I worked on ranches-did round up-branding-sometimes a new doctor from the city would say that i was delusional about that. One time, my regular doctor marched me down to the offending doctor’s office. I had a roping accident-and the staff at the air base called my reg. Anyway-I had blood, manure- spurs, horse hair-dirt-the works. My reg doc was a colonel- he pointed at me- and said- delusional? There is a difference between crazy and delusional.The poor kid took his page out and tore it it up. The Colonel said– This is west of the Pecos. So, I took out anything that said delusional-and took them to my regular doc. I loved the comment of where a doctor said that I attacked him with a wadded up mammogram order that was too precious to tear up.I went to a new colonel about that-who noted on the chart that a patient has a right to refuse mammograms and if I didn’t brandish a knife -it wasn’t an attack. . Seriously, I had a breast biopsy that gave me RSD. My right hand turned mostly black and the pain was worse than having my hand pulled off of a broken harm-I don’t mean fractured- I mean a dirty open break. The AF successfully treated the RSD. I was and still am terrified of anything that could set the RSD off. I have copies of those records. I can also read medical charts upside down-which has made some doctors uncomfortable with my questions. They put that down on the outside of my chart. I don’t know you- you don’t know me-but I don’t think that I’d like you- it depends on how intelligent and trainable you are.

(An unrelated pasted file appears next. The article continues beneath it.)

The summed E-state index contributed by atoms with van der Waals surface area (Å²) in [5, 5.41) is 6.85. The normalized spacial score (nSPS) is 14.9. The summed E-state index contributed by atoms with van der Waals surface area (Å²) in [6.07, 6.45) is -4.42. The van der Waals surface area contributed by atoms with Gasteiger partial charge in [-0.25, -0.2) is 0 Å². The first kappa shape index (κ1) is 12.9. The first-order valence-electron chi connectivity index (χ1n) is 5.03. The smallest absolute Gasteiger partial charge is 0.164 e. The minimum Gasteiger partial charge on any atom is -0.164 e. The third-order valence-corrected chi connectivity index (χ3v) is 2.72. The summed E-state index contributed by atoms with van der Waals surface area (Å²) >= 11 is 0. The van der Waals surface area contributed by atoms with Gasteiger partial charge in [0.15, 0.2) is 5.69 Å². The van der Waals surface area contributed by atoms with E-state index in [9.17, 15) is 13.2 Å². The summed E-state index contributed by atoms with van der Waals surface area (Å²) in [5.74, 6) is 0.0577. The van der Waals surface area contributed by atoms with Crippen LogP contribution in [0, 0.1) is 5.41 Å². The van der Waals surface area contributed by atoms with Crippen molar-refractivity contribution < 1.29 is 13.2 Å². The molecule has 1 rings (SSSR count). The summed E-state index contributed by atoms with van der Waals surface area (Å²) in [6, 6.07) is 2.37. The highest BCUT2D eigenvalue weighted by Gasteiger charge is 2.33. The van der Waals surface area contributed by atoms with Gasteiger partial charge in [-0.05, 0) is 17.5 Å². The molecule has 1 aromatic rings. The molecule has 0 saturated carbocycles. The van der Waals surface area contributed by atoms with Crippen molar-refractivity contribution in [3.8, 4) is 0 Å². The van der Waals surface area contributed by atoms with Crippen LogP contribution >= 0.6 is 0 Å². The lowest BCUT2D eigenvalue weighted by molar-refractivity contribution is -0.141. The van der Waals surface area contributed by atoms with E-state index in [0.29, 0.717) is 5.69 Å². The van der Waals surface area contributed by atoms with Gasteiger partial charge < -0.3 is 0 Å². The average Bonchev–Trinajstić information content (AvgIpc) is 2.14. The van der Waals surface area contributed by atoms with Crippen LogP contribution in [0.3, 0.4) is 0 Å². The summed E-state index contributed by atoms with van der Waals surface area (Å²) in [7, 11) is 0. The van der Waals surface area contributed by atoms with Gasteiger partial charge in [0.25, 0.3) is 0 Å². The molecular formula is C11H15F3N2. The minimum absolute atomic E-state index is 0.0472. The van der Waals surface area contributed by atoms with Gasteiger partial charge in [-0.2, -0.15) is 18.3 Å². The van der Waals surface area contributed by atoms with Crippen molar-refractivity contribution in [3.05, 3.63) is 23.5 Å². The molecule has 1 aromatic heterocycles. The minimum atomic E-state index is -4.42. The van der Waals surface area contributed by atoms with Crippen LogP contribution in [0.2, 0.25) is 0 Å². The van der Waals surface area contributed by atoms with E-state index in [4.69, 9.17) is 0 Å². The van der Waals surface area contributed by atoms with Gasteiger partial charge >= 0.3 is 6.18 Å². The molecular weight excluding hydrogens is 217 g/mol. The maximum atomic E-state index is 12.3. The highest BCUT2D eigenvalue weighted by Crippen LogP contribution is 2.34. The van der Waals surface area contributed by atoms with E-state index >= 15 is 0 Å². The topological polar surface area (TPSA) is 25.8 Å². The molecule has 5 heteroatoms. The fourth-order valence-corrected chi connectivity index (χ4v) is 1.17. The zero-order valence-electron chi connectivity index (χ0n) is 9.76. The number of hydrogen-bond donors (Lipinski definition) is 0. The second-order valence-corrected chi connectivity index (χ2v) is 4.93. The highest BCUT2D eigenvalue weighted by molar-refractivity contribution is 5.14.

We got some coonhounds-my disabled vet told his medical team, support team, etc. He came home one day and told me they thought he was delusional. The next time I picked him up at the VA, he got the other patients, his social worker, a nurse out- because they wanted to confront him with the truth and talk to me. OK- when we pulled up with a pair of 100 lb long eared Coonhounds that were baying and wagging their tails you should have seen their faces-priceless. The staff was so delighted with the hounds that they took pictures, and some even asked me what were good hounds, and they bought some for their selves. So be careful on psychoanalyzing people from a word or two.

          • Docbart

            Sure. Right.

        • EmilyAnon

          When I accessed my medical chart (paper) I could only view them with a hospital person present. The purpose obviously was to thwart altering or removal of any records.